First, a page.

Parallel to these activities, the General Assembly proclaimed 1993 as the International Year for the World’s Indigenous Peoples (General Assembly resolution 45/164 of 18 December 1990), following which it designated 1994 to 2004 as the International Decade of the World's Indigenous People (Assembly resolution 48/163 of 21 December 1993). The goal of the Decade is to strengthen international cooperation for the solution of problems faced by indigenous people in such areas as human rights, the environment, development, education and health.
The International Labour Organization, one of the UN’s specialized agencies, showed an early interest in the situation of indigenous peoples. Already in 1957, it adopted Convention No. 107 on indigenous and tribal populations in independent countries, and in 1989 adopted the Indigenous and Tribal Peoples Convention, known as “Convention 169”, which entered into force in 1991. Convention 169 is unique in specifically addressing the rights of indigenous and tribal peoples, and deals with, inter alia, the right to possession of land and territories traditionally occupied by indigenous peoples, the recognition of their cultural, social and religious values, custom-based law, the right to health services, and the right to benefit from equal conditions of employment. Importantly, the employment situation of indigenous women is addressed under that Convention, with Governments being required to take measures to ensure that workers belonging to indigenous and tribal peoples enjoy equal opportunities and equal treatment in employment for men and women, as well as protection from sexual harassment.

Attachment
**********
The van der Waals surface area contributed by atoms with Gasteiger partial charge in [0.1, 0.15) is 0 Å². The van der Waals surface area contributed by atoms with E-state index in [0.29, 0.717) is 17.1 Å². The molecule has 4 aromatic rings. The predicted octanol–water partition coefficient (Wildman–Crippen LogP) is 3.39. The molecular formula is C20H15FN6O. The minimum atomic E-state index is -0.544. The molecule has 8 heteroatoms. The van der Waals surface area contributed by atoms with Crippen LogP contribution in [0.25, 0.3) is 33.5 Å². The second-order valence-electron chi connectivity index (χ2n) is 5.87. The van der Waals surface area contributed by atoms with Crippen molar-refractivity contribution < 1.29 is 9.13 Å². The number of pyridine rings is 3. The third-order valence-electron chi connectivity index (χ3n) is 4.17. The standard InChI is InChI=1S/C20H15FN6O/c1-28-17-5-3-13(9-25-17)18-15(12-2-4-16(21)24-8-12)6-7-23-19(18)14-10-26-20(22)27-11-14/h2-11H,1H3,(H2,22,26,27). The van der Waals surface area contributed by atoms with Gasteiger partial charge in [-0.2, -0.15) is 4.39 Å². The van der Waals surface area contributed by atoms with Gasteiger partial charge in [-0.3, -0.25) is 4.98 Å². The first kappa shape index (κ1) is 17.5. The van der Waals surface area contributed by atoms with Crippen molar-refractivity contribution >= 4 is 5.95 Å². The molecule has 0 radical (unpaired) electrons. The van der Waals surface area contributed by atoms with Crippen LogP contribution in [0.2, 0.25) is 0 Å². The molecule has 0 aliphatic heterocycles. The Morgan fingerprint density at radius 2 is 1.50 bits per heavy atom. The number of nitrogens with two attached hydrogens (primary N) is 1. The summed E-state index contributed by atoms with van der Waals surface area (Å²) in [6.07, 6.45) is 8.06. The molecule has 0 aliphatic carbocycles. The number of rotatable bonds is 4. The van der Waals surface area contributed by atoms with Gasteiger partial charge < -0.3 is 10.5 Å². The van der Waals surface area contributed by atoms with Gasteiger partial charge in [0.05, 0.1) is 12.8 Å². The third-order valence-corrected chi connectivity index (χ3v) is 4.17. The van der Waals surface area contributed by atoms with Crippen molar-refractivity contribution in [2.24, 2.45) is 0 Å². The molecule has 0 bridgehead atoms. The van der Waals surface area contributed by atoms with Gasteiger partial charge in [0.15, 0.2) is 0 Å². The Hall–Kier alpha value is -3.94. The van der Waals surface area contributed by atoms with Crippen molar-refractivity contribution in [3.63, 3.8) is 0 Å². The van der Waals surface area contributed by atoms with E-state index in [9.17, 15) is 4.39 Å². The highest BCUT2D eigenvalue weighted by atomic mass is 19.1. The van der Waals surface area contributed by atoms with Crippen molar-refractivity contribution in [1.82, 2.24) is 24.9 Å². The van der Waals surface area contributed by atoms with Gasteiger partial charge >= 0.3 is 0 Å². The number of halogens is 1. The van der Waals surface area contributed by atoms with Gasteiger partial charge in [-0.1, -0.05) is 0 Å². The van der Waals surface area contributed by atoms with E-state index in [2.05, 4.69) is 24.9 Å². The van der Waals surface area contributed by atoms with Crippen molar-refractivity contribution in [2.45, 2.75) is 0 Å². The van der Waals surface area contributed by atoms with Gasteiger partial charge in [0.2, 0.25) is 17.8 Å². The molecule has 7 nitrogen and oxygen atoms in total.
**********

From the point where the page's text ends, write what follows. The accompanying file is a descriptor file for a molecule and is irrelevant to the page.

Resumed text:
A number of United Nations conferences have addressed issues concerning indigenous populations. These include the 1992 United Nations Conference on Environment and Development, which under Agenda 21 adopted by the Conference, granted a central position to indigenous populations as important players who must be included in the environmental agenda. Agenda 21 requested international organizations and Governments to take a range of measures to incorporate indigenous people’s values, views and knowledge, including the unique contribution of indigenous women, in resource management and other policies and programmes that may affect them. It also requested development agencies and Governments to commit financial and other resources to education and training for indigenous people, giving particular attention to strengthening the role of indigenous women. The Vienna Declaration and Programme of Action adopted by the World Conference on Human Rights in 1993 recognized the unique contribution of indigenous people to the development and plurality of society, and recommended that States take concerted steps to ensure respect for all human rights and fundamental freedoms of indigenous people, on the basis of equality and non-discrimination, and recognize the value and diversity of their distinct identities, cultures and social organization.